While our primary purpose is to provide education, we know that nutrition, good health, and a safe living environment are essential to learning. To maximize student success, we support the health and well-being of our students by providing regular meals and medical care in addition to support and training programs for Sexual and Reproductive Health, Drug Awareness and Abuse, and Mental Health.
Since the inception of our program, we have provided our students with a nutritious breakfast and lunch at school. Through these programs, each elementary-age child receives at least two meals daily during the school week. We offer meals directly to our students in Nelson Mandela Elementary and contract caterers to cook for our students at our other elementary schools. High school students are in boarding school and receive three meals a day.
We provide lunch each Saturday during the Saturday Program and both breakfast and lunch during school holidays and breaks. Our caterers ensure students get a balanced diet by cooking a variety of meals for the students, including “Chapati,” a flatbread that is a favorite of Kenyan children.
Case managers often identify situations where families need food aid during home or school visits. Families in a particularly dire situation may request family food aid, and we provide basic foods to address the temporary problem.
During the Saturday Program our contracted nurse performs routine exams on a rotating basis and sees students who are ill. If a student becomes ill, their parent or guardian visits the Ngong Road Children’s Foundation administrative office for a voucher to visit a clinic for treatment.
Clean water and sanitation facilities are often unsafe in parts of Kenya including Nairobi. Therefore, an essential preventative treatment is deworming medications which our Saturday Program nurse regularly administers in addition to weekly multivitamins. We also provide basic dental and vision care.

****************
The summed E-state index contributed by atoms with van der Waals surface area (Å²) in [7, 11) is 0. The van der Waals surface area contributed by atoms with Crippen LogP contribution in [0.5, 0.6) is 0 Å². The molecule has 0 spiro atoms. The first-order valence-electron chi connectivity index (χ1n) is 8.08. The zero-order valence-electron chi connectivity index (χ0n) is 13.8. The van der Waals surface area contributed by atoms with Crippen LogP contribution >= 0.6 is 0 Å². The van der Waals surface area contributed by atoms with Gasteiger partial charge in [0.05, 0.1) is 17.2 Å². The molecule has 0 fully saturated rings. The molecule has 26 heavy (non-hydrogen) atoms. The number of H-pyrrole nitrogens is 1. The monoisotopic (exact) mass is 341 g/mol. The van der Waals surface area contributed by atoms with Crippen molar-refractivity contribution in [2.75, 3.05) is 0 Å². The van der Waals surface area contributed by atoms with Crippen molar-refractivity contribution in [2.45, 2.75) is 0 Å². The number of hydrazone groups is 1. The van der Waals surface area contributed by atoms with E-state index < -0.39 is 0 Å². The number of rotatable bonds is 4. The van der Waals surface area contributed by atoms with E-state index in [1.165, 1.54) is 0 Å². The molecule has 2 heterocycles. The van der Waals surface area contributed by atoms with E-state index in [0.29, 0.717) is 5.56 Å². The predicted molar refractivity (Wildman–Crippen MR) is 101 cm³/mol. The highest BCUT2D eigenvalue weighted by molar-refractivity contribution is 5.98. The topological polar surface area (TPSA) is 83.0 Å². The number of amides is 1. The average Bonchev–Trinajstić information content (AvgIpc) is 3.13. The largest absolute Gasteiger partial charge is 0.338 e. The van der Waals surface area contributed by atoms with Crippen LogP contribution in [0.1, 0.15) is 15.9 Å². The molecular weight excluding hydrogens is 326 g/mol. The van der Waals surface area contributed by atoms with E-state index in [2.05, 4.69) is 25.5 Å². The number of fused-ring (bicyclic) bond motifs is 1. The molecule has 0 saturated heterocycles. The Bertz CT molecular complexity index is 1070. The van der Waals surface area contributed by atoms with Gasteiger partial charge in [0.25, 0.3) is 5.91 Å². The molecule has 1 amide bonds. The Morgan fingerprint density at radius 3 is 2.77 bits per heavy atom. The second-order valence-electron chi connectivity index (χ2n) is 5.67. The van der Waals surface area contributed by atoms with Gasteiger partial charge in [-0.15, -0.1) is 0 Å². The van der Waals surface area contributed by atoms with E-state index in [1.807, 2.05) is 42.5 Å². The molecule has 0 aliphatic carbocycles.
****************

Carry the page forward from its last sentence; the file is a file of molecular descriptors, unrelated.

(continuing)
Drug and Substance Abuse Awareness and Mental Health
We serve some of the most vulnerable children on the planet. Life in the slums can be unimaginable so it is imperative that our students receive the best support to ensure they can transform their lives.
Drug use is a reality for many living in the slums. Given the prevalence of crime, gang violence, mental illness, and peer pressure, we know our students’ success can be derailed by drug usage. That’s why we educate our students about drugs and their impact on one’s life. Our program creates awareness of drugs and substance abuse and information on the types of drugs abused and empowers students to adopt healthy behaviors that prevent abuse and the associated risks.
It’s also vital that we educate our students about developing and maintaining good mental health. To transform the lives of students, we want them to be able to identify any mental health concerns and know what to do if problems arise so that they can seek help.
Sexual and Reproductive Health Program.
Many of our students have witnessed family members suffer or die from HIV/AIDS. The Kenyan education sector largely promotes an abstinence-only curriculum, failing to emphasize important topics of contraception, sexually transmitted diseases, and HIV. The gap in knowledge perpetuates common myths such as that contraceptives can cause infertility.
Recognizing that many young people are sexually active and some are forced or coerced into sexual activity, we want to ensure that adolescents in our program have the resources and knowledge to make informed decisions. Based on student focus groups and extensive research on best practices in Sexual and Reproductive Health (SRH) education, we worked with Planned Parenthood Global and Tulane University to develop a Youth Peer Provider (YPP) SRH Program.
A dozen post-secondary students along with staff are trained to provide accurate SRH information and receive coaching on how to share this knowledge with their peers. They also receive condoms and vouchers for access to contraception, emergency contraception and STI testing which they disseminate.